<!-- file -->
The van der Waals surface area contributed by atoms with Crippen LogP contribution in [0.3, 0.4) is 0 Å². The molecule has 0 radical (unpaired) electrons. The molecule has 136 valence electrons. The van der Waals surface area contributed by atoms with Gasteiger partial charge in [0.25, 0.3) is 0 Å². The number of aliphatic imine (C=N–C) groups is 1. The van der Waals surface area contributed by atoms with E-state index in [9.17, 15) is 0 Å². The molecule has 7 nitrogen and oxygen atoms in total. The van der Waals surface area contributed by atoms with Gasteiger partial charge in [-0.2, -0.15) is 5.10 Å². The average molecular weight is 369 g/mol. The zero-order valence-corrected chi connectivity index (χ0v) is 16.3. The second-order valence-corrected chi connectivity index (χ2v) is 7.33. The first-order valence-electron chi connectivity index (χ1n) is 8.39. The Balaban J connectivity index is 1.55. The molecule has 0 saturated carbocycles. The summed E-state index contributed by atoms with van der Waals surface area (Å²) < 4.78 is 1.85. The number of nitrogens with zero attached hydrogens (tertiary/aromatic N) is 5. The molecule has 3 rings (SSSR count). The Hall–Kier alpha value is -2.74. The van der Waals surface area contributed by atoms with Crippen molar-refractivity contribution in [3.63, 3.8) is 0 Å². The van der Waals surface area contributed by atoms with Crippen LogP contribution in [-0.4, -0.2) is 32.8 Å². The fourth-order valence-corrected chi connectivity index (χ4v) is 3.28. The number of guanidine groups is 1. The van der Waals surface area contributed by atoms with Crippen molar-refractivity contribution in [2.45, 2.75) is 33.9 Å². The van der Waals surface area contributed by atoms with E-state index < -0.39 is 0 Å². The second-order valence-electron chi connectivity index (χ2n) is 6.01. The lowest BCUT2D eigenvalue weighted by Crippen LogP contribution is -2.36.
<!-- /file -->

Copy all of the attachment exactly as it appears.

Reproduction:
The van der Waals surface area contributed by atoms with Crippen LogP contribution in [0.3, 0.4) is 0 Å². The molecule has 0 radical (unpaired) electrons. The molecule has 136 valence electrons. The van der Waals surface area contributed by atoms with Gasteiger partial charge in [0.25, 0.3) is 0 Å². The number of aliphatic imine (C=N–C) groups is 1. The van der Waals surface area contributed by atoms with E-state index in [9.17, 15) is 0 Å². The molecule has 7 nitrogen and oxygen atoms in total. The van der Waals surface area contributed by atoms with Gasteiger partial charge in [-0.2, -0.15) is 5.10 Å². The average molecular weight is 369 g/mol. The zero-order valence-corrected chi connectivity index (χ0v) is 16.3. The second-order valence-corrected chi connectivity index (χ2v) is 7.33. The first-order valence-electron chi connectivity index (χ1n) is 8.39. The Balaban J connectivity index is 1.55. The molecule has 0 saturated carbocycles. The summed E-state index contributed by atoms with van der Waals surface area (Å²) < 4.78 is 1.85. The number of nitrogens with zero attached hydrogens (tertiary/aromatic N) is 5. The molecule has 3 rings (SSSR count). The Hall–Kier alpha value is -2.74. The van der Waals surface area contributed by atoms with Crippen molar-refractivity contribution in [3.63, 3.8) is 0 Å². The van der Waals surface area contributed by atoms with Crippen LogP contribution in [-0.4, -0.2) is 32.8 Å². The fourth-order valence-corrected chi connectivity index (χ4v) is 3.28. The number of guanidine groups is 1. The van der Waals surface area contributed by atoms with Crippen molar-refractivity contribution in [2.45, 2.75) is 33.9 Å². The van der Waals surface area contributed by atoms with E-state index < -0.39 is 0 Å². The second-order valence-electron chi connectivity index (χ2n) is 6.01. The lowest BCUT2D eigenvalue weighted by Crippen LogP contribution is -2.36.